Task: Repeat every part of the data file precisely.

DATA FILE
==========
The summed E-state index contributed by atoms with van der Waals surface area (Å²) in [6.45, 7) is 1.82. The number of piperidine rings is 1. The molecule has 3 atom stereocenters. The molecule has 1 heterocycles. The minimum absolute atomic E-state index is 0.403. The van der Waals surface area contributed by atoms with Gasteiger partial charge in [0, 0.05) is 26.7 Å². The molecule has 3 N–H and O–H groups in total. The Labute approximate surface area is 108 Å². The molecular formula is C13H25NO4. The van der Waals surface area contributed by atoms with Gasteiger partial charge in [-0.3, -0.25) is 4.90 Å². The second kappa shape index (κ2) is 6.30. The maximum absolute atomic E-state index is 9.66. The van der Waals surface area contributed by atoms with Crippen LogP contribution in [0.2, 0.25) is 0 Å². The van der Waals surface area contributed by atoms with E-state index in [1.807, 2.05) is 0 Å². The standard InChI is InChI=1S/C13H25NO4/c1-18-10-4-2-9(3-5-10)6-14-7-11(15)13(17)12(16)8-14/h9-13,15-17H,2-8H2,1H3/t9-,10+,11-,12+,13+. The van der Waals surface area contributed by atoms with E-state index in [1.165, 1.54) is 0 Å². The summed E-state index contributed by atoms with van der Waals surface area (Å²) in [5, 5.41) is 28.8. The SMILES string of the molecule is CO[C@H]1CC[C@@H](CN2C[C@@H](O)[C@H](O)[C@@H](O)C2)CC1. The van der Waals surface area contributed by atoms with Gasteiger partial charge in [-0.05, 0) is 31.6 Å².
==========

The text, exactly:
The summed E-state index contributed by atoms with van der Waals surface area (Å²) in [6.45, 7) is 1.82. The number of piperidine rings is 1. The molecule has 3 atom stereocenters. The molecule has 1 heterocycles. The minimum absolute atomic E-state index is 0.403. The van der Waals surface area contributed by atoms with Gasteiger partial charge in [0, 0.05) is 26.7 Å². The molecule has 3 N–H and O–H groups in total. The Labute approximate surface area is 108 Å². The molecular formula is C13H25NO4. The van der Waals surface area contributed by atoms with Gasteiger partial charge in [-0.3, -0.25) is 4.90 Å². The second kappa shape index (κ2) is 6.30. The maximum absolute atomic E-state index is 9.66. The van der Waals surface area contributed by atoms with Crippen LogP contribution in [0.2, 0.25) is 0 Å². The van der Waals surface area contributed by atoms with E-state index in [1.807, 2.05) is 0 Å². The standard InChI is InChI=1S/C13H25NO4/c1-18-10-4-2-9(3-5-10)6-14-7-11(15)13(17)12(16)8-14/h9-13,15-17H,2-8H2,1H3/t9-,10+,11-,12+,13+. The van der Waals surface area contributed by atoms with E-state index in [1.165, 1.54) is 0 Å². The summed E-state index contributed by atoms with van der Waals surface area (Å²) in [5, 5.41) is 28.8. The SMILES string of the molecule is CO[C@H]1CC[C@@H](CN2C[C@@H](O)[C@H](O)[C@@H](O)C2)CC1. The van der Waals surface area contributed by atoms with Gasteiger partial charge in [-0.05, 0) is 31.6 Å².